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'Harriet the Spy' Predicted Our Surveillance State

A cold war children's book is surprisingly prescient


Harriet the Spy turns 50 this year—the book, that is; the child was eleven in Louise Fitzhugh’s novel in 1964, and she remains eleven, eternally stalking the streets around her home on East 87th Street in Manhattan. Louise Fitzhugh grew up in Tennessee, but found her adult home in New York, where she conjured this spiky, idiosyncratic dispatch from the complex brain of a smart and peculiar urban child, which is also a dispatch from a child’s version of the great game of espionage, as played at the height of the Cold War.

“Spy” is not a particularly friendly word—and never was. Louise Fitzhugh’s novel came out in 1964, four years after U.S. pilot Francis Gary Powers was shot down in his U-2 spy plane, one year after Soviet British spy Kim Philby’s defection to Moscow. Real spies were in the news, and they were part of what made the Cold War world so full of danger and uncertainty. Harriet was not the most famous literary spy of 1964; John Le Carre’s The Spy Who Came In From the Cold sat on top of The New York Times bestseller list for most of the year. On the cover of my battered paperback copy of Harriet from the late 1960s, there’s a tagline, “The Zany Adventures of a Child Spy,” which reads like a slightly off-key attempt to attach happy good humor to a frightening word.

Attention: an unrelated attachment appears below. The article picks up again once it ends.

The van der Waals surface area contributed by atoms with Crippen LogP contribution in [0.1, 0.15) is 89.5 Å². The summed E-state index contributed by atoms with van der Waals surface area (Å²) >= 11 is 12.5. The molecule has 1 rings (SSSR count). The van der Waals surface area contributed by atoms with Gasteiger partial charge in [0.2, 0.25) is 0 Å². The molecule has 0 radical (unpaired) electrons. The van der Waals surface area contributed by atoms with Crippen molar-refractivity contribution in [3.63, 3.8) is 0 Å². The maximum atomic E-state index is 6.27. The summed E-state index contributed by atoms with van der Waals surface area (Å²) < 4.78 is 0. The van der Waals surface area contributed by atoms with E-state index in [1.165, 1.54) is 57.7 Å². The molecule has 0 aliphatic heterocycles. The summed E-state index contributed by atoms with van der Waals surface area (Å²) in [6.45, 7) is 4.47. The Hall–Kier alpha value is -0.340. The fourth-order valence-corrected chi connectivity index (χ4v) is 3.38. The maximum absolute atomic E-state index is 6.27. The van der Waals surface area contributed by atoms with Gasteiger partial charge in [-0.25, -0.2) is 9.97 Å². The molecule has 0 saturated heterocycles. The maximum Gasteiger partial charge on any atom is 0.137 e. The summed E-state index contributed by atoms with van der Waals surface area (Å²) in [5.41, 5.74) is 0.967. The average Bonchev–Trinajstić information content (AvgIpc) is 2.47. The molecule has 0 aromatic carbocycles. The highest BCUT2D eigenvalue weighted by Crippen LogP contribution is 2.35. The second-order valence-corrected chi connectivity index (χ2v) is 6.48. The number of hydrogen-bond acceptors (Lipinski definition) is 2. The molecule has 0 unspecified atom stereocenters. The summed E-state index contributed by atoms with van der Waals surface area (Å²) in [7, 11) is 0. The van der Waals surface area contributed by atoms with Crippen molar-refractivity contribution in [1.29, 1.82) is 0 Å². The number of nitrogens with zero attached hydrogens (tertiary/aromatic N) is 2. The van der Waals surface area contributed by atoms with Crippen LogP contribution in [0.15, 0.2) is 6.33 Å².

And although the novel is not particularly concerned with politics, Harriet is a Cold War child, an eleven-year-old protagonist who writes matter-of-factly in her notebook, “in Washington they’ve already got a little tube with a spoonful of something in it that will blow up the whole world, maybe the whole universe.” 1964, after all, was the year that Johnson defeated Goldwater with the help of a TV ad featuring a little girl and a mushroom cloud.

Many of us who grew up wanting to be writers have found touchstones in Harriet and her notebook. But spying is not just a metaphor for observing and reporting and writing. Yes, she uses her notebook to catalogue public appearances and render private judgments (“I don’t think I’d like to live where any of these people live or do the things they do. … I bet that lady with the cross-eye looks in the mirror and just feels terrible”), but Harriet doesn’t stop at noting down the details of people on the subway. Harriet is a spy, and she views her “work,” her life assignment, as something much more transgressive. She wants secrets.

“I know all about you,” Harriet tells her family’s cook. “I know you live with your sister in Brooklyn and that she might get married and you wish you had a car and you have a son that’s no good and drinks.” When the cook tells her that listening at doors is bad manners, Harriet comes back with the words of her nurse, Ole Golly, which sound less like letters to a young writer and more like international relations game theory: “Ole Golly says find out everything you can cause life is hard enough even if you know a lot.”